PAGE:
Future Fruit!

The spring progress continues!  Over the weekend, we finally picked up some more fruit trees to expand our mini-orchard.  The property came with myriad berries, currants, and apple trees, but no other tree fruit.  Last spring we planted 2 cherry trees, one Lapin, and one 4-way combo (brilliant invention, these!).  This year we knew we wanted plums.

Our local nursery sells about a dozen types of plums, so it’s taken a while to figure out what to get!  We knew we wanted an Italian Prune, for fresh eating, jam, and possibly prunes (which the Skipper LOVES).  But what else?  We looked at all the possibilities: goldens, red hearts, Santa Rosa, a variety of Asian options, Damsons and Green Gages.  There were even combo options.  But in the end, we ended up with a Seneca, which reportedly produces large, juicy, sweet fruit and also makes excellent jam and prunes.  In the end it may not be much different than the prune plum, but as long as it’s tasty, that’s ok!

Here’s the expanding orchard, all mulched and ready for the growing season.

The combo cherry is in the front here, the two plums behind.  There’s also a medlar tree in the middle, and another cherry in the back corner.  Around the base of each tree is some cardboard over the weeds (to smother and keep new ones from coming up, and the weeds decomposing under the cardboard provide a nitrogen source), then a layer of manure and soil mix, then the straw to keep the moisture in and the weeds down (and easy to pull).  We did get some sawflies on the cherries last year, and I’m also hoping I’ve buried them with this process so that they won’t return this spring.

In other fruit news, I had done the stupendous job of creating a new, orderly strawberry bed out of a hugely overgrown one located where we were putting in the new raised beds.  Over the weekend, I decided it had rained enough (!) to mulch them well.  I’m so happy to have this bed ready!  Here’s hoping it produces well, even though I think a new bed doesn’t hit its fruit peak until the second year.  We are willing to U-Pick for strawberries if necessary this year.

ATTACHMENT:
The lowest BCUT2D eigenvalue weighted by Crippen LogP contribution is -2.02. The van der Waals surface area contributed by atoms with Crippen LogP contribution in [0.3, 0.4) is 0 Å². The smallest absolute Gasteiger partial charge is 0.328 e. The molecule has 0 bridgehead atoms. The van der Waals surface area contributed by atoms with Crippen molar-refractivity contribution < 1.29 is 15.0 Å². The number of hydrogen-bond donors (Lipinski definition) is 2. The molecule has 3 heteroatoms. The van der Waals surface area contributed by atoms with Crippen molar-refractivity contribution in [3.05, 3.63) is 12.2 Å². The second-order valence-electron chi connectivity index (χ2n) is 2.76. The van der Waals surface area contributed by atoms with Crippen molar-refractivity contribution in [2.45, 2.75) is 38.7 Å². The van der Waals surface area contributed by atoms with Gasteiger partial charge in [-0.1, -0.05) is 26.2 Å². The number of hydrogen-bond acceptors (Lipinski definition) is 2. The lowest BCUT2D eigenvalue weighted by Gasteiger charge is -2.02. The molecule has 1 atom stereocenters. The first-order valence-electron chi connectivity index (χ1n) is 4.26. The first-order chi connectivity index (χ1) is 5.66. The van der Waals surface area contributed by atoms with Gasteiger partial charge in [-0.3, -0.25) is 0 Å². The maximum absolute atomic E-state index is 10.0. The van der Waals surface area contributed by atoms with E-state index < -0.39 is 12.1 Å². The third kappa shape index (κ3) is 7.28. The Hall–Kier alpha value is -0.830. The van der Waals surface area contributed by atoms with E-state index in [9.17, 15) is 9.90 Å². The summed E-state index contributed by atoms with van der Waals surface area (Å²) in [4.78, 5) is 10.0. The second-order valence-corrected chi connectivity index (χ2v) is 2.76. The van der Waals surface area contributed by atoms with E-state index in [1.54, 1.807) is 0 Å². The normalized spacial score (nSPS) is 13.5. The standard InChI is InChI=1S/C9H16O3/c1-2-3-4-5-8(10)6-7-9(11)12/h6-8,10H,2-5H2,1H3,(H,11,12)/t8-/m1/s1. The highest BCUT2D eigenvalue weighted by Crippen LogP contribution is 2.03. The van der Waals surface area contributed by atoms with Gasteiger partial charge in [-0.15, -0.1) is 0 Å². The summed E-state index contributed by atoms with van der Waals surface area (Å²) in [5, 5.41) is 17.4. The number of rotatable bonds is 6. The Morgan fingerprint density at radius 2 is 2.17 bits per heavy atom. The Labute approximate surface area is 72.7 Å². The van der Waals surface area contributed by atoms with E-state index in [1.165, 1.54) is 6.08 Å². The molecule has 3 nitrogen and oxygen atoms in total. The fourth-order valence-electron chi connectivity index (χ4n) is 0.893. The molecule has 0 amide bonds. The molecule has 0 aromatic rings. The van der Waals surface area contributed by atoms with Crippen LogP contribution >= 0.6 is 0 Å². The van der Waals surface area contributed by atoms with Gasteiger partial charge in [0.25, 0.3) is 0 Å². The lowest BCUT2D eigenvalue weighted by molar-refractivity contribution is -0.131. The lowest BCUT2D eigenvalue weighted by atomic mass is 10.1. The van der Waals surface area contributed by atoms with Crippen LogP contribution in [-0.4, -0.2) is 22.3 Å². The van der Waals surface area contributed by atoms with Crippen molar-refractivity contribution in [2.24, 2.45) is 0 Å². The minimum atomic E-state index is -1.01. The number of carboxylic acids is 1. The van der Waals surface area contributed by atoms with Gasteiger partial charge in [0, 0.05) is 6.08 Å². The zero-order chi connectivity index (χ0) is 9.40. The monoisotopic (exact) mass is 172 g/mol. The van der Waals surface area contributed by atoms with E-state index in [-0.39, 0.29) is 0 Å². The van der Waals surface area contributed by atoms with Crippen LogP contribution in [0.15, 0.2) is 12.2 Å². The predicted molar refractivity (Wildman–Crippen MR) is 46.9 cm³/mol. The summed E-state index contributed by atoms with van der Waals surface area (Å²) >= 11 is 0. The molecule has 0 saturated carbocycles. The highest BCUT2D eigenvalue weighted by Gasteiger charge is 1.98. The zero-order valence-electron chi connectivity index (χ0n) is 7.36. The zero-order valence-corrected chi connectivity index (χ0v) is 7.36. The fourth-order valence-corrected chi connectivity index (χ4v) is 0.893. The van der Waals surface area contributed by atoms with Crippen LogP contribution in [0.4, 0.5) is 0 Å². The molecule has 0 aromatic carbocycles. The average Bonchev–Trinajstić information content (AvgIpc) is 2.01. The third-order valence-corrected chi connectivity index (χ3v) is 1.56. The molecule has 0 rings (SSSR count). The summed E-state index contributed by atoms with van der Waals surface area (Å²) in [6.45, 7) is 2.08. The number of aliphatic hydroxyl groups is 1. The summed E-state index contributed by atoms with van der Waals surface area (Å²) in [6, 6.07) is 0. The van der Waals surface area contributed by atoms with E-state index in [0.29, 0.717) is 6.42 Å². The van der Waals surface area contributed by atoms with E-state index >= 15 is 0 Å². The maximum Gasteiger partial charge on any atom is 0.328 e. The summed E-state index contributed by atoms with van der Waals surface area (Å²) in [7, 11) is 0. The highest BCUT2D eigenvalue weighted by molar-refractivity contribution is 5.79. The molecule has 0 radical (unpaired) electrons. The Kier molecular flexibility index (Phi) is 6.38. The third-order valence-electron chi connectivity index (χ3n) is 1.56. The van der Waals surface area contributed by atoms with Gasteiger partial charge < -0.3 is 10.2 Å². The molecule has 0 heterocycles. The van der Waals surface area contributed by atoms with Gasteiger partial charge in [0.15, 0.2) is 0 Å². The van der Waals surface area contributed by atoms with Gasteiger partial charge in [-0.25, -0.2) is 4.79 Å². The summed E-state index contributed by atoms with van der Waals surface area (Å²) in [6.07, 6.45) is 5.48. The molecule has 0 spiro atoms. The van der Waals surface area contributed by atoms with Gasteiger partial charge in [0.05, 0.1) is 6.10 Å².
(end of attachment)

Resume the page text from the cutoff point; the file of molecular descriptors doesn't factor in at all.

Lastly, the raspberries are starting to come up, but it doing so, they are demonstrating the unbelievable power of the cold frame.  We had a cold frame (poly over a light wood frame) that fit over one of the old raised beds that we didn’t have anywhere to put away a couple of months ago.  So we put it temporarily over the pruned back raspberry canes, where it only fit over about 2/3rds of the bed.

Well here we are a couple of months later:

Growing Berries Outside the Box

These are everbearing raspberries, which means that 2 types of growth happen at once.  The green shoots you can see growing out of the pruned canes will produce a spring crop of berries, and the shoots you see coming out of the ground will become canes that produce fruit in the late summer until frost.  Genius!

So, umm, here’s what it looks like under the poly:

Hothouse Berries

All of which leaves me with only one question:  Can we put poly over the WHOLE garden?!

4 thoughts on “Future Fruit!

  1. I’ve been reading through your blog (after you left a kind comment on mine) and very much enjoying it. Your gardens look great and your coop is gorgeous (lucky you to have a Handy husband!). We’re quite behind you in developing our gardens, etc, so I’ll be reading for tips! We’re in the Cowichan Valley too.

  2. Fruit growing is my favorite part of gardening! I decided today, though, that I am officially out of room and can’t add any new trees. I think I have close to 30 at this point, so I guess I should call it good anyway. Yes, 30 is a lot of trees! The berries are also wonderful and after adding a third raspberry bed I’m going to have to call it “done” on my berry capacity. I did create a new rhubarb bed this year to go with those strawberries. 🙂

  3. Rural Aspirations-thanks! Great to be in virtual touch; I look forward to seeing how your property evolves.

    Sandy-30 trees! I wish we had enough land for that many! I’ll have to look at your archives to find your favorites for this climate. I know at some point we’d like a nectarine and/or peach or two. And maybe a crabapple. How do you eat all that fruit?!

  4. Well, most of the trees are still really young. I think I’ll have a problem with too much fruit in about 5 – 10 years! At that point, I’ve promised my kids they can sell extra fruit as a way to earn money. We’ll see if they still want to at that point. If they don’t want to do that, I’ll open up the orchard for free picking for our friends and neighbors.

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